In the case of domestic pigs, where commercially raised animals are kept in close quarters, tail docking is performed to prevent injury or to prevent animals from chewing or biting each others' tails.
While tail docking is an effective preventive method in some cases, if it is not carried out correctly it may result in other problems such as rectal prolapse.
Depending on the animal and the culture, docking may be done by cutting (knife or other blade), searing (gas or electrically heated searing iron), or constriction methods (rubber rings or other tourniquets).
As with docking of dogs, it has been identified that this practice contributes to masking underlying shortcoming of a breed, which - if docking were not the general practice - would be countered through selective breeding of animals where the tail does not lead to medical problems.
The most popular reason for docking dog breeds is to prevent injury to working dogs. For instance, it has been stated that a vermin's bite to the working dog's flop ears can lead to a systemic infection, a serious medical problem that wouldn't occur were there no flop ears to be bitten.
In hunting dogs, the tail is docked to prevent it from getting cut up as the dog wags its tail in the brush.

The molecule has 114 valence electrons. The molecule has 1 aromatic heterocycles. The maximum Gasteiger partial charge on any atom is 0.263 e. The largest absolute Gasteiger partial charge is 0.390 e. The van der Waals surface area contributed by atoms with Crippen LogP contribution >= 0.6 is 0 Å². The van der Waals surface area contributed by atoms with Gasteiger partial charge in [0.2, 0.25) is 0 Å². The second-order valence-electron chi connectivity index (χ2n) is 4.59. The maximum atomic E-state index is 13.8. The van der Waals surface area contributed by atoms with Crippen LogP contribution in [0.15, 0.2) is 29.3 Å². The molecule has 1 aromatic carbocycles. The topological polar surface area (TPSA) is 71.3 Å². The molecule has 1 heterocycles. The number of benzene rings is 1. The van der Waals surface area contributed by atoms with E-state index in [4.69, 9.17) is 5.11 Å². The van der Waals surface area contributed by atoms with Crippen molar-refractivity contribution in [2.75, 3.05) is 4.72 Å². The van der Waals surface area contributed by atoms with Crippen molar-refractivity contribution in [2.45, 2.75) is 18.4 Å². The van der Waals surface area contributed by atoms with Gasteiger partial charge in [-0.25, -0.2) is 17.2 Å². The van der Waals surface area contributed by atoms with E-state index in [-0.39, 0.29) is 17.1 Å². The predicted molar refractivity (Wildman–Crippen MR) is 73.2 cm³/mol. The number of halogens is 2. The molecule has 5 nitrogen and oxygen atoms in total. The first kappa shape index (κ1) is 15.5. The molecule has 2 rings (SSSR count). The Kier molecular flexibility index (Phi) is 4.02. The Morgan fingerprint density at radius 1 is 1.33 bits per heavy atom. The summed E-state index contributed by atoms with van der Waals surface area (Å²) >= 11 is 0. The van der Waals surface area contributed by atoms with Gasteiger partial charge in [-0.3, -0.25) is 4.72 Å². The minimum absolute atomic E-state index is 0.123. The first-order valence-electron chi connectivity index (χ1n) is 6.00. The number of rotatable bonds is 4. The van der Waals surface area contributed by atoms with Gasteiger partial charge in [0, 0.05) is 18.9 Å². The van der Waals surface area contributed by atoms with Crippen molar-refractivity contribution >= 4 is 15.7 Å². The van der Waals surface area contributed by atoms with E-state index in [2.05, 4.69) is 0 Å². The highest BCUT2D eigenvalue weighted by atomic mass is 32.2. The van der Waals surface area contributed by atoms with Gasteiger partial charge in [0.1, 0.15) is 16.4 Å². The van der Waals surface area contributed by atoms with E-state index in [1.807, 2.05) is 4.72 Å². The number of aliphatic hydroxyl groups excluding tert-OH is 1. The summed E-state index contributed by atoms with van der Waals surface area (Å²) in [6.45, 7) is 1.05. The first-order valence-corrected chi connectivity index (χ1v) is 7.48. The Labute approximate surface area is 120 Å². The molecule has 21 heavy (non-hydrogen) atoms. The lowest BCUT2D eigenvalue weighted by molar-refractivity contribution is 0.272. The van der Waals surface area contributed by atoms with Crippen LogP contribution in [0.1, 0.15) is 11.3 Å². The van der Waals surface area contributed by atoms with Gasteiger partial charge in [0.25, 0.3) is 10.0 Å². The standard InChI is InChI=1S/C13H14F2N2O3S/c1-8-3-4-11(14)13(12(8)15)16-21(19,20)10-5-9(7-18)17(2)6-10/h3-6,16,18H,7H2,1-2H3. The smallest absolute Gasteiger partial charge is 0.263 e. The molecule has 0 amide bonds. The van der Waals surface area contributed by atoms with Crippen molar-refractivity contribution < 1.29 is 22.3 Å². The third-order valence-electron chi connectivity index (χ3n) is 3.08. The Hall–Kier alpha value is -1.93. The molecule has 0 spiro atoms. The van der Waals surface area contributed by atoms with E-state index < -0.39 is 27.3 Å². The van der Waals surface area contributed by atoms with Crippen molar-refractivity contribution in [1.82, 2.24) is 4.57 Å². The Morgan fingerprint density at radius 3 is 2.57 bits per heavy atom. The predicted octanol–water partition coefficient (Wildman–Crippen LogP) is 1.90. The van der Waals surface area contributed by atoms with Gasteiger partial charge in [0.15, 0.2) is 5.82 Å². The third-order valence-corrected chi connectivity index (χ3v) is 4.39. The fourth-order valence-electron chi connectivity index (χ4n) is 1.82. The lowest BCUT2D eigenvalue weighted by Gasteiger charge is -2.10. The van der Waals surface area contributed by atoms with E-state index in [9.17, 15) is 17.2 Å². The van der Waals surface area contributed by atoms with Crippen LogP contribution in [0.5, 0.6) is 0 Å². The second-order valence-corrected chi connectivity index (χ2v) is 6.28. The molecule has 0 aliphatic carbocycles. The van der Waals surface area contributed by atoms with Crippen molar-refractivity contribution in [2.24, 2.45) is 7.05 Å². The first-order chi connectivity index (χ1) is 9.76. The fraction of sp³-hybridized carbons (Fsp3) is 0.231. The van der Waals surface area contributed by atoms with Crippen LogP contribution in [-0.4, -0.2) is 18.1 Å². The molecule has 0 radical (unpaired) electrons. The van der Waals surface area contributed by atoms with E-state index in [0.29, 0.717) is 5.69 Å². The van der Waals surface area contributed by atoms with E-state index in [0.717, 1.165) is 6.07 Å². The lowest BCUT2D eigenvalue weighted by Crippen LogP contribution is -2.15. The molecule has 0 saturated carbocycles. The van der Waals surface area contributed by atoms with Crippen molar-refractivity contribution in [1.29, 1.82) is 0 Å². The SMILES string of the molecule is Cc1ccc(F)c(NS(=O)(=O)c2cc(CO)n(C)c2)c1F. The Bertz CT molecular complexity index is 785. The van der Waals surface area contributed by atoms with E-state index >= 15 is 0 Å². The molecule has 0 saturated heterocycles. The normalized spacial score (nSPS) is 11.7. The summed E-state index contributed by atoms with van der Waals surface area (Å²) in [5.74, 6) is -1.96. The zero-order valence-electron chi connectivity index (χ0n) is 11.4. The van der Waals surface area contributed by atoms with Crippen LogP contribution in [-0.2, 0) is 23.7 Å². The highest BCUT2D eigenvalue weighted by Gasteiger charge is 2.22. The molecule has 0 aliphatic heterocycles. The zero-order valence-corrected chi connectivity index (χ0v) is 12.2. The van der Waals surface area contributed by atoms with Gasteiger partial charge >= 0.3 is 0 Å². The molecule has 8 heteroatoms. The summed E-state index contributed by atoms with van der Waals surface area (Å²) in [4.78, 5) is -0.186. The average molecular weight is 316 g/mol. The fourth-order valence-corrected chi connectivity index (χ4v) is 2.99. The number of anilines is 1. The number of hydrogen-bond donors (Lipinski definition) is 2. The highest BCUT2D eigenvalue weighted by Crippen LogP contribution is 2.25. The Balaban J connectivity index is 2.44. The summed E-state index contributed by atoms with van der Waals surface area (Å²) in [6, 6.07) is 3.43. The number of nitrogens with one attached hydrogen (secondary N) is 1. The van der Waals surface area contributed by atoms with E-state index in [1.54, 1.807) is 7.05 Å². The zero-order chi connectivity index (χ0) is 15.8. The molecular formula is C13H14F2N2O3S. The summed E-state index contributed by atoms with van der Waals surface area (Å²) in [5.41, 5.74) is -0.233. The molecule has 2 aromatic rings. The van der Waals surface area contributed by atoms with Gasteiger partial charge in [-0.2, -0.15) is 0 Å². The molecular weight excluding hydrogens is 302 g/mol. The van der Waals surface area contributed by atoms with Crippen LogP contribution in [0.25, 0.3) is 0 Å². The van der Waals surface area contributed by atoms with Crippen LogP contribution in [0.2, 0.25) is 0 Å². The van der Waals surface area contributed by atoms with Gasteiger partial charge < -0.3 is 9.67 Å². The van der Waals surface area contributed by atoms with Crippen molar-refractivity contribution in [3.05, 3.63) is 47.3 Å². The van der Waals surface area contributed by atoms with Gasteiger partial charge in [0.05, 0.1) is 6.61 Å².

This is contested by a wide range of groups and is often considered a form of animal cruelty and torture. This has led to the practice being outlawed and made illegal throughout many countries, in some of which dogs are no longer bred for work, or used as working animals.
For example, in United Kingdom tail docking was originally undertaken largely by dog breeders. However, in 1991, the UK government amended the Veterinary Surgeons Act, prohibiting the docking of dog's tails by lay persons from 1 July 1993. Only veterinary surgeons were, by law, allowed to dock.
However, following the passage of the law, the Council of the Royal College of Veterinary Surgeons in November 1992, ruled docking to be unethical, "unless for therapeutic or acceptable prophylactic reasons". The requirement in which the Royal College considers prophylactic docking to be acceptable are so strict as to make the routine docking of puppies by veterinary surgeons extremely difficult. Vets who continue to dock risk disciplinary action, and can be removed from the professional register.
Those found guilty of unlawful docking would face a fine of up to £20,000, up to 51 weeks imprisonment or both.
They can only dock the tail of "working" dogs (in some specific cases) - e.g. hunting dogs that work in areas thick in brambles and heavy vegetation where the dog's tail can get caught and cause injury to the dog.
In 1987 European Convention for the Protection of Pet Animals, established by Council of Europe has prohibited docking.
Also, Norway completely banned the practice in 1987.
Other countries where docking is banned: Australia, Austria, Belgium, Brazil, Croatia, Cyprus, Czech Republic, Denmark, Estonia, Finland, France, Germany, Greece, Hungary, Iceland, Ireland, Israel, Italy, Latvia, Lithuania, Luxembourg, Netherlands, Norway, Scotland, Slovakia, South Africa, Sweden, Switzerland, Virgin Island, Wales.